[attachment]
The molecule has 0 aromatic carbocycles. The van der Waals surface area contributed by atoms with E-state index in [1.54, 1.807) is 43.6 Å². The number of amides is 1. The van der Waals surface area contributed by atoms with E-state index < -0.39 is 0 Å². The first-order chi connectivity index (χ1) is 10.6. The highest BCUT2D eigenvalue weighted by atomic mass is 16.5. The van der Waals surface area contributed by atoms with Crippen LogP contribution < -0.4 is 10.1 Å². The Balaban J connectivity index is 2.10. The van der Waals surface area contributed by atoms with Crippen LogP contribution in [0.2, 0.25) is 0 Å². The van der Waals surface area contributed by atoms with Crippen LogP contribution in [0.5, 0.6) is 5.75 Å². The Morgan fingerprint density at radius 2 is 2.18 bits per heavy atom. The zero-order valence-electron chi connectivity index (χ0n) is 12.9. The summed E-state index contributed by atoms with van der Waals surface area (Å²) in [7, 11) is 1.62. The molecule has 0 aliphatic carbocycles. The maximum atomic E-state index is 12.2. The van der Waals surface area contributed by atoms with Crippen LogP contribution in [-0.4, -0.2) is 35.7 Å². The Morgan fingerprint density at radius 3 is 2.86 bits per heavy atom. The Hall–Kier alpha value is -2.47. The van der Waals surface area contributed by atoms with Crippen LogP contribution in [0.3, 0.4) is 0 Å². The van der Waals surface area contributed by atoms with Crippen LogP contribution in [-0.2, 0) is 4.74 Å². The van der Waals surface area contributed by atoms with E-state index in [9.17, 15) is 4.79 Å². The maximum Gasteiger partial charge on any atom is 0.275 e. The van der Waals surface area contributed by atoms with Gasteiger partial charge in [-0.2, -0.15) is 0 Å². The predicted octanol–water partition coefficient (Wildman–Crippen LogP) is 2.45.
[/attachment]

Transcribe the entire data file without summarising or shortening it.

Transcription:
The molecule has 0 aromatic carbocycles. The van der Waals surface area contributed by atoms with E-state index in [1.54, 1.807) is 43.6 Å². The number of amides is 1. The van der Waals surface area contributed by atoms with E-state index < -0.39 is 0 Å². The first-order chi connectivity index (χ1) is 10.6. The highest BCUT2D eigenvalue weighted by atomic mass is 16.5. The van der Waals surface area contributed by atoms with Crippen LogP contribution < -0.4 is 10.1 Å². The Balaban J connectivity index is 2.10. The van der Waals surface area contributed by atoms with Crippen LogP contribution in [0.2, 0.25) is 0 Å². The van der Waals surface area contributed by atoms with Crippen LogP contribution in [0.5, 0.6) is 5.75 Å². The Morgan fingerprint density at radius 2 is 2.18 bits per heavy atom. The zero-order valence-electron chi connectivity index (χ0n) is 12.9. The summed E-state index contributed by atoms with van der Waals surface area (Å²) in [7, 11) is 1.62. The molecule has 0 aliphatic carbocycles. The maximum atomic E-state index is 12.2. The van der Waals surface area contributed by atoms with Crippen LogP contribution in [-0.4, -0.2) is 35.7 Å². The Morgan fingerprint density at radius 3 is 2.86 bits per heavy atom. The Hall–Kier alpha value is -2.47. The van der Waals surface area contributed by atoms with Crippen LogP contribution in [0.3, 0.4) is 0 Å². The van der Waals surface area contributed by atoms with Crippen LogP contribution in [-0.2, 0) is 4.74 Å². The van der Waals surface area contributed by atoms with E-state index in [9.17, 15) is 4.79 Å². The maximum Gasteiger partial charge on any atom is 0.275 e. The van der Waals surface area contributed by atoms with Gasteiger partial charge in [-0.2, -0.15) is 0 Å². The predicted octanol–water partition coefficient (Wildman–Crippen LogP) is 2.45.